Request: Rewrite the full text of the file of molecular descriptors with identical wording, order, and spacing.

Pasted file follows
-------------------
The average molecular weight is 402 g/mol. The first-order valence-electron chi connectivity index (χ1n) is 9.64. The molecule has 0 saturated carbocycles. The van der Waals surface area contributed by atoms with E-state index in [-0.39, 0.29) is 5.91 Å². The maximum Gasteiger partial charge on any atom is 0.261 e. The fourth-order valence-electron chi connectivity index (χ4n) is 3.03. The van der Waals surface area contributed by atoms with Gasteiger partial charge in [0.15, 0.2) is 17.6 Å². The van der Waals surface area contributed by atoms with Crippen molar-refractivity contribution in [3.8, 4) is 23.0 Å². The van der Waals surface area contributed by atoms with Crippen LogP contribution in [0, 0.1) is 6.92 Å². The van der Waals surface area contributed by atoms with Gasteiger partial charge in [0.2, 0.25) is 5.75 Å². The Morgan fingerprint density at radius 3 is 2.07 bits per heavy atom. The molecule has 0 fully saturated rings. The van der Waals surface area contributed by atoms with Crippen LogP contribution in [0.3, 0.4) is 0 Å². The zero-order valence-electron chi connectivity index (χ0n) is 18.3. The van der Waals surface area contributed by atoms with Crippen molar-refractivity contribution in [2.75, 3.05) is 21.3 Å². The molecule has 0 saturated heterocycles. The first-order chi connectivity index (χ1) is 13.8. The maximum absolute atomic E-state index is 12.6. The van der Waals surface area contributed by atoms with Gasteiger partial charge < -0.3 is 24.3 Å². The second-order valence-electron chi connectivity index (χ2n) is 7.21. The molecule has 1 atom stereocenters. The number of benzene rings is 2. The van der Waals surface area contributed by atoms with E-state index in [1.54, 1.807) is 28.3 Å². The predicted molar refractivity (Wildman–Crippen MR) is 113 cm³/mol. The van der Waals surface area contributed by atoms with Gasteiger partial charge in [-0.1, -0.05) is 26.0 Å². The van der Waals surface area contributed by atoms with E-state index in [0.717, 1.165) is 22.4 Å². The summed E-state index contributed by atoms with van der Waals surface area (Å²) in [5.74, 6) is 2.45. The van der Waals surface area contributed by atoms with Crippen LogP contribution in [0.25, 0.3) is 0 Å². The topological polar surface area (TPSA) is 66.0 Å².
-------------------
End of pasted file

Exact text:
The average molecular weight is 402 g/mol. The first-order valence-electron chi connectivity index (χ1n) is 9.64. The molecule has 0 saturated carbocycles. The van der Waals surface area contributed by atoms with E-state index in [-0.39, 0.29) is 5.91 Å². The maximum Gasteiger partial charge on any atom is 0.261 e. The fourth-order valence-electron chi connectivity index (χ4n) is 3.03. The van der Waals surface area contributed by atoms with Gasteiger partial charge in [0.15, 0.2) is 17.6 Å². The van der Waals surface area contributed by atoms with Crippen molar-refractivity contribution in [3.8, 4) is 23.0 Å². The van der Waals surface area contributed by atoms with Crippen LogP contribution in [0, 0.1) is 6.92 Å². The van der Waals surface area contributed by atoms with Gasteiger partial charge in [0.2, 0.25) is 5.75 Å². The Morgan fingerprint density at radius 3 is 2.07 bits per heavy atom. The molecule has 0 fully saturated rings. The van der Waals surface area contributed by atoms with Crippen LogP contribution in [0.3, 0.4) is 0 Å². The zero-order valence-electron chi connectivity index (χ0n) is 18.3. The van der Waals surface area contributed by atoms with Crippen molar-refractivity contribution in [2.75, 3.05) is 21.3 Å². The molecule has 0 saturated heterocycles. The first-order chi connectivity index (χ1) is 13.8. The maximum absolute atomic E-state index is 12.6. The van der Waals surface area contributed by atoms with Gasteiger partial charge < -0.3 is 24.3 Å². The second-order valence-electron chi connectivity index (χ2n) is 7.21. The molecule has 1 atom stereocenters. The number of benzene rings is 2. The van der Waals surface area contributed by atoms with E-state index in [1.54, 1.807) is 28.3 Å². The predicted molar refractivity (Wildman–Crippen MR) is 113 cm³/mol. The van der Waals surface area contributed by atoms with Gasteiger partial charge in [-0.1, -0.05) is 26.0 Å². The van der Waals surface area contributed by atoms with E-state index in [0.717, 1.165) is 22.4 Å². The summed E-state index contributed by atoms with van der Waals surface area (Å²) in [5.74, 6) is 2.45. The van der Waals surface area contributed by atoms with Crippen LogP contribution in [0.25, 0.3) is 0 Å². The topological polar surface area (TPSA) is 66.0 Å².